The committee for Santa Monicans For Open and Honest Development Decisions has received notification that a ballot measure on land use changes at Santa Monica Municipal Airport has officially qualified for the November 2014 ballot.
The Los Angeles County Registrar of Voters informed the city of Santa Monica that it has ruled that residents can vote Nov. 4 on an initiative requiring a vote from residents before the city can make any changes to land uses at Santa Monica Municipal Airport. Nearly 16,000 Santa Monica voters have signed a petition that will give them a say in future land developments that have an impact on the quality of life and traffic in the city.
AOPA, along with the National Business Aviation Association, the Santa Monica Airport Association, and local aviation businesses, have supported the effort of local residents to have a say in land-use decisions in their city. “The number of signatures collected on this issue is unprecedented and was the largest number in the history of any ballot measure in the city,” said Bill Dunn, AOPA vice president of airport advocacy. “City residents clearly want to have a say in decisions that will impact the face of the city forever.”
A Part 16 filing was submitted with the FAA on July 2 to oppose efforts by the city, which claims its obligations with the FAA expire, to close the airport on July 1, 2015. The FAA, however, has long claimed that the airport must operate long-term under an earlier agreement with the city. Additionally, the Part 16 filing argues that the city’s acceptance of FAA airport improvement funds obligates the city to comply with FAA grant assurances until 2023.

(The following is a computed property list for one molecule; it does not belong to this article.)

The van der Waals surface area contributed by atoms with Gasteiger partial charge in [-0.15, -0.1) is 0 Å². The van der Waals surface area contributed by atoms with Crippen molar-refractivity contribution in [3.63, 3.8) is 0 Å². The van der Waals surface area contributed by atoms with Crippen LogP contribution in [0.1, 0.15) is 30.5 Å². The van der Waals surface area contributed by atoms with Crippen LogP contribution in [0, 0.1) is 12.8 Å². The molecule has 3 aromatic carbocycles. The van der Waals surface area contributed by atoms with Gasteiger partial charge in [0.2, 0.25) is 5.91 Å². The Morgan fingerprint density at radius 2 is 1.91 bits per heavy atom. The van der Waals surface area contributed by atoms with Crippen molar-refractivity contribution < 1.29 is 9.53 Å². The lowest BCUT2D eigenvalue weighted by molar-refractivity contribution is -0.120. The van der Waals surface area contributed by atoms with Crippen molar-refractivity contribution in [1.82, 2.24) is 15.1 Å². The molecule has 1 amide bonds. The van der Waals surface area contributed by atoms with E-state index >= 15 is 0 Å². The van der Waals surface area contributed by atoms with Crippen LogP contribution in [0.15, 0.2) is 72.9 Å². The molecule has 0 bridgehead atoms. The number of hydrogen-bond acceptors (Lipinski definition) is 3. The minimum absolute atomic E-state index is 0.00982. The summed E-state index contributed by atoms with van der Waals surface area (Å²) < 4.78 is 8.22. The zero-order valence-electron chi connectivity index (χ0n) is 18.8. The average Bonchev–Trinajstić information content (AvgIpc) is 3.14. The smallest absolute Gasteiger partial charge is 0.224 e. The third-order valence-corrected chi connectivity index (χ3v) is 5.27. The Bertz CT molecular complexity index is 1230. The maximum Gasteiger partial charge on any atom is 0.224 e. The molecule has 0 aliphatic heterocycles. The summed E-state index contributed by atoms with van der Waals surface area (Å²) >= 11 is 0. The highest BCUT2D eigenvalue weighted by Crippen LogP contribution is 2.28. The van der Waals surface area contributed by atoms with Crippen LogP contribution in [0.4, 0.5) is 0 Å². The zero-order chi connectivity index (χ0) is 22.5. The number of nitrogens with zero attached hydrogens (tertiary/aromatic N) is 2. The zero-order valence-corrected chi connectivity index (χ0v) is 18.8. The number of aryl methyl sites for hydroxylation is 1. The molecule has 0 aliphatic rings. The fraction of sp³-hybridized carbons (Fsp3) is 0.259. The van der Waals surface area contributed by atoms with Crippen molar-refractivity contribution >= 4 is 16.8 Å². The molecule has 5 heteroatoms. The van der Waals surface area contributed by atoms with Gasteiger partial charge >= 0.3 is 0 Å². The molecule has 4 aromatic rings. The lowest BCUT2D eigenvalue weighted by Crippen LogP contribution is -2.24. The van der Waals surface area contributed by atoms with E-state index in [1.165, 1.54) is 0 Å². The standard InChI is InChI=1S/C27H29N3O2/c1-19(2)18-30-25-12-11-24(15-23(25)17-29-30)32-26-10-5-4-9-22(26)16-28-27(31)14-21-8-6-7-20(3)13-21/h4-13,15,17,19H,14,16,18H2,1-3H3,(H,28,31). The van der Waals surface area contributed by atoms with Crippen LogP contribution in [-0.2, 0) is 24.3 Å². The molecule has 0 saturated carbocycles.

“Voters will resolve one simple question: should Santa Monica voters be asked for their approval before politicians, developers and special interests can convert 227 acres of low-density airport land for their own purposes,” said John Jerabek, a member of Santa Monica Voters for Open and Honest Development Decisions, the sponsor of the initiative. “We think the clear answer is yes. Voters have a right to decide a land use issue that would fundamentally impact the character of Santa Monica.”
Jerabek noted that the low-density land use at Santa Monica Airport protects the community from higher-intensity development that would add to Santa Monica’s well-known traffic problem. Just as importantly, airspace restrictions around Santa Monica Airport protect residents from the development of high-rise buildings within many miles of the field in all directions.
“The residents of Santa Monica have sent a clear signal that they want to determine the future of their airport, and we’re pleased they’ll get that chance in the November election,” said AOPA President Mark Baker. “Voters recognize that the airport is a valuable and irreplaceable asset, and they don’t want to lose it. AOPA will continue to support their efforts to protect the airport and ensure it stays open and operating for many years to come.”